We adopted our foster son, Stinkpot, at 2 years old in 2009. He wasn’t eligible for adoption subsidies as a healthy (relatively), Caucasian foster child under the age of 5.
And we didn’t care! We were thrilled for Stinkpot to officially be our son after a year and a half of him being a part of our family.
However, at age 3, our precious Stinkpot began having uncontrollable rages! So much so that he got kicked out of THREE daycares for injuring other children and staff! We even began medicating our explosive child after visiting a psychiatrist. One diagnosis, in a list of many, was Reactive Attachment Disorder.
However, Stinkpot’s psychiatric care was getting expensive — We were becoming increasingly frustrated with what the health care facility was charging and what my insurance wouldn’t cover. For example, the psychiatrist is a specialist requiring a $40 co-pay – but since his office is located in an outlying building on the hospital grounds, any office visit was billed as an outpatient hospital visit that required us to pay $60 out-of-pocket until our deductible was met! Geez! $100 a visit!
We could see that these were long-term issues we were dealing with. Our Stinkpot would need Medicaid assistance. But we had already adopted him as a healthy child.
We discovered that we had the option to “appeal” the State’s decision to deny Medicaid subsidies for our adopted child through a “Fair Hearing” process.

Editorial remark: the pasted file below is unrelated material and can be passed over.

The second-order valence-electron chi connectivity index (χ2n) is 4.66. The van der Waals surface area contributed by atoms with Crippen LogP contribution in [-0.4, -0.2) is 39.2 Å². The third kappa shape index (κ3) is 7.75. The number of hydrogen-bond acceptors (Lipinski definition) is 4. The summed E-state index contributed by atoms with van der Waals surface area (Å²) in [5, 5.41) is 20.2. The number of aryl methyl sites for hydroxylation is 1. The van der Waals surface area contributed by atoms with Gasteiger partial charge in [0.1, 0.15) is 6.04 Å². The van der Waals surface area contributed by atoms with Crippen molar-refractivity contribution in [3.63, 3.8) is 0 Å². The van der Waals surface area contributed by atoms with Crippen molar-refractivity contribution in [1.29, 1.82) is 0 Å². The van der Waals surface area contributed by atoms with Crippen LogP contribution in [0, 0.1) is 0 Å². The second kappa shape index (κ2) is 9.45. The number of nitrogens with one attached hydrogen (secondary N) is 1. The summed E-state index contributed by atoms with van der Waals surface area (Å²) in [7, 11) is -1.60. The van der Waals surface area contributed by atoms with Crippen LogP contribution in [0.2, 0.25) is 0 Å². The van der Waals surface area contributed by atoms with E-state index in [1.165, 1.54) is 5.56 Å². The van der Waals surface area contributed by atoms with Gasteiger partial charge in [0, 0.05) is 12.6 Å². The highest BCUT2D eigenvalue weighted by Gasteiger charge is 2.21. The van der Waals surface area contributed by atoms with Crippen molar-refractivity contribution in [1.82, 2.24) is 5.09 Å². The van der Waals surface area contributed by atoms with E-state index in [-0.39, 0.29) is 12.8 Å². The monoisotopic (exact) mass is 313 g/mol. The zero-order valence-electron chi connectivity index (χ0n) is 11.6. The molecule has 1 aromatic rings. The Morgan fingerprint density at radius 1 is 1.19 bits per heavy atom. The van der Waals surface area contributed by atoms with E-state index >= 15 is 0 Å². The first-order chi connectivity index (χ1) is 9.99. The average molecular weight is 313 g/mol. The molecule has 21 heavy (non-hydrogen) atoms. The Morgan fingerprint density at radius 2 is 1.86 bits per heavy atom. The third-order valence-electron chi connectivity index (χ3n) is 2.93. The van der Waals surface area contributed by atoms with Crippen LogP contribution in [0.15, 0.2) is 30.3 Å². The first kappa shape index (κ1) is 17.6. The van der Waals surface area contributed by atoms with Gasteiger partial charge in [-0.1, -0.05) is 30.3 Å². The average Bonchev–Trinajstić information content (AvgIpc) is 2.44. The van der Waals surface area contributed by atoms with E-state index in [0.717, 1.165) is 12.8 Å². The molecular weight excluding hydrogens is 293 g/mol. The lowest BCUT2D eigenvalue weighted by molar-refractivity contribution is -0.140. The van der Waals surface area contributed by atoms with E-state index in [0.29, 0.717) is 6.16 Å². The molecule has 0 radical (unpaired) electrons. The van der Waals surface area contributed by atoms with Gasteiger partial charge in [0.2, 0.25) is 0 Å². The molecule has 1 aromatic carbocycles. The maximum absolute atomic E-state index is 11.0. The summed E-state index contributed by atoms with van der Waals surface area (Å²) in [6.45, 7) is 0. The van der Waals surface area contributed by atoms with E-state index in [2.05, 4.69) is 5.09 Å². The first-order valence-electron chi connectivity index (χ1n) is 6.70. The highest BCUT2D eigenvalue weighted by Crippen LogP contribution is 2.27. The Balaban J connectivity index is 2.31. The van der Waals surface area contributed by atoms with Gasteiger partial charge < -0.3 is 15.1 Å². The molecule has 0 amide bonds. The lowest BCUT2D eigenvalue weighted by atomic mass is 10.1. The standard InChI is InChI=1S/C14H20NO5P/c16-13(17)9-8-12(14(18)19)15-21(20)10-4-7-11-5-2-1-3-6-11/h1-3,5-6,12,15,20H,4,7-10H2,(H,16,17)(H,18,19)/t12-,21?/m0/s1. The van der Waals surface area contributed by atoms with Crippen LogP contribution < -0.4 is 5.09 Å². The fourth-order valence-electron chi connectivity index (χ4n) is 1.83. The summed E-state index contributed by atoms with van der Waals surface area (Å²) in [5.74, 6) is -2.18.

We began the process in January. Yesterday, we signed and delivered our Adoption Assistance Agreement to the State office!
The process is long (and bumpy)! First, there was the long wait in the queue before the Austin attorneys even looked at Stinkpot’s file. Then we were requested to obtain documentation from a physician about Stinkpot’s condition. The psychiatrist had to write a letter explaining that Stinkpot had these serious issues at the time of adoption, but the disorders couldn’t be diagnosed since he was too young. That was May 10th.
The letter was sent to the State’s attorneys, and then we were denied. The letter had to have EXACT wording (Legalese). Another $100 visit on August 9th to the psychiatrist to request the letter – again – this time with the EXACT words the State attorneys required!
The State attorneys reviewed the second letter and sent their letter of finding that Stinkpot would be eligible for foster care adoption subsidies last month. The adoption assistance negotiator called last Thursday so I could detail all the costs associated with Stinkpot’s care. We received the Adoption Assistance Agreement this weekend.
Our Stinkpot will now have Medicaid coverage! First on the list is a tonsillectomy, then food allergy testing…